Is Saturday sailing an informed choice or is it just habit? Do we sail because it is programmed in to us or because we like it?
It’s all of the above and more for me. It is a habit, a good habit I hope. Sailing gets me out of bed most Saturday mornings, so that’s a plus. It’s a commitment made and kept with friends. Some days you may not feel up to it or if the weather is not as tropical as you prefer, you still must be read and prepared to sail otherwise you would be letting your friends down.
That still leaves room for making an informed choice to sail rather than do something else. Like most of us regulars I imaging that we derive some pleasure out of sailing. I enjoy that sense of being in the moment that sailing gives you, starting from the time of the warning signal until crossing the finish line. There is also a nice sense of community that being a member of a club and contributing to its running can give you. I even like the putting the boat together bits before you even hit the water. This time provides another opportunity to debrief with your friends, find out how they are and what they have been up to. So for these reasons I chose to go sailing.
Even though I chose to sail because of the good things I perceive I get out of doing it, sailing can still present you with challenges that upset me like making mistakes. You are probably thinking that that Trevor is always under control, always organised and able to make logical decisions. After all he is one of the more mature members of the club. It may surprise you then that, for example, I take a losing tack or, I don’t concentrate on steering the best way to make hoisting or lowering the spinnaker easier, I can get upset. Given that sailing should be fun, not getting upset should be a fundamental rule, and given that we all make mistakes recovering from errors quickly should be one of the fundamental skills. So even though there are moments when sailing can upset me I think I am getting better at focusing on the recovery and not worrying too much about the mistakes. Sailing teaches you to be resilient, to learn from your mistakes and then get on with it.
Just as well I have very forgiving and tolerant crew members though. And today was no exception. I was lucky enough to share my sailing experience with Andy Blakeley and Stephen Sullivan, two very tolerant human beings. It was the first time Frou Frou had sailed this season and the first time Stephen had crewed with Andy and me. I was a little apprehensive about how well Stephen would go sailing on a TY. Most of my conversations with Stephen about sailing to date gave me the impression he had limited sailing experience and didn’t know much about it. His deeds and actions aboard Frou Frou prove this to be a false impression and in my opinion he had grossly understated his sailing talents. His expertise were a wonderful asset aboard Frou Frou and contributed to our collective enjoyment and success on the water today.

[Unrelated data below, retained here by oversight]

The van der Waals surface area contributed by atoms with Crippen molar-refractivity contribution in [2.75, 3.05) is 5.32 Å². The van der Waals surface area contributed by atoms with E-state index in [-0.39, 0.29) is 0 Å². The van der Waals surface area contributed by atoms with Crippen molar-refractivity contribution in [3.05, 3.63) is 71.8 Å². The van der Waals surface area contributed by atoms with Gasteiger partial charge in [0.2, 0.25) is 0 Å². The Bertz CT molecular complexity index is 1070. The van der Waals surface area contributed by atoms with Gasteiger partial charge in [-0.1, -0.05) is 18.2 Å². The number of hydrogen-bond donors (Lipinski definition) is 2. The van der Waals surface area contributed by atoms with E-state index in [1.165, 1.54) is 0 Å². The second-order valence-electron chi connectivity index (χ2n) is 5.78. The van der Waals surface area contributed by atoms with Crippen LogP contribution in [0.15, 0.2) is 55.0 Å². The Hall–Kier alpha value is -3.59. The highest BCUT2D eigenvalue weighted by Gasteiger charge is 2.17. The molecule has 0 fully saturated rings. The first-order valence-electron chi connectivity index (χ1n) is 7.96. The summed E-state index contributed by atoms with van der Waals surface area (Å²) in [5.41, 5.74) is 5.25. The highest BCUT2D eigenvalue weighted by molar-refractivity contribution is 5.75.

It would be remiss of me not to mention the other sailors starting today. Rosstered Off with Jim, Richard Dave and Shaun aboard, and a big welcome back to Serenity with Wayne McKinnon and Richard Lech aboard. Hopefully we will get so see more of Wayne and Serenity this season.
I have to admit that Rosstered Off and her experienced and wiley crew kick our butts today. The 8 knots of North Easterly fading to 5 should have been perfect conditions for the smaller and lighter Serenity and Frou Frou. Alas, as the results contest, Rosstered Off beat us both by more than 6 minutes on CBH.
Position Boat Name Time in Minutes CBH (PBH)
First Rosstered Off 85.12 (86.56)
Second Frou Frou 91.48 (91.48)
Third Serenity 105.39 (97.97)
Very Important New Events:
After extensive consultation with club members, I have a few other dates of significant importance for TY sailors. Thanks to Brad for the suggestion by the way.
Let’s call them the TY Stay-cation events. We have room on our calendar for three of TY Stay-cation events to be scheduled, possibly on Sundays so it does not interfere with other sailing activities and with an around the lake race format. The TY Stay-cation events are intended to be inclusive, to provide an opportunity for having fun with family friends and new to sailing colleagues. We can make it what we want, perhaps even spending Saturday night at the club. We would like to encourage participation and fun.
The suggested TY Stay –cation dates are Sunday 4 December, Saturday 14 or Sunday 15 January 2017 and Saturday 8 or Sunday 9 April. Please have a think about this initiative and let me know your thoughts and preferences in person or by email.
Hope to see you all on our next scheduled sailing Saturday 8 October
The end Trev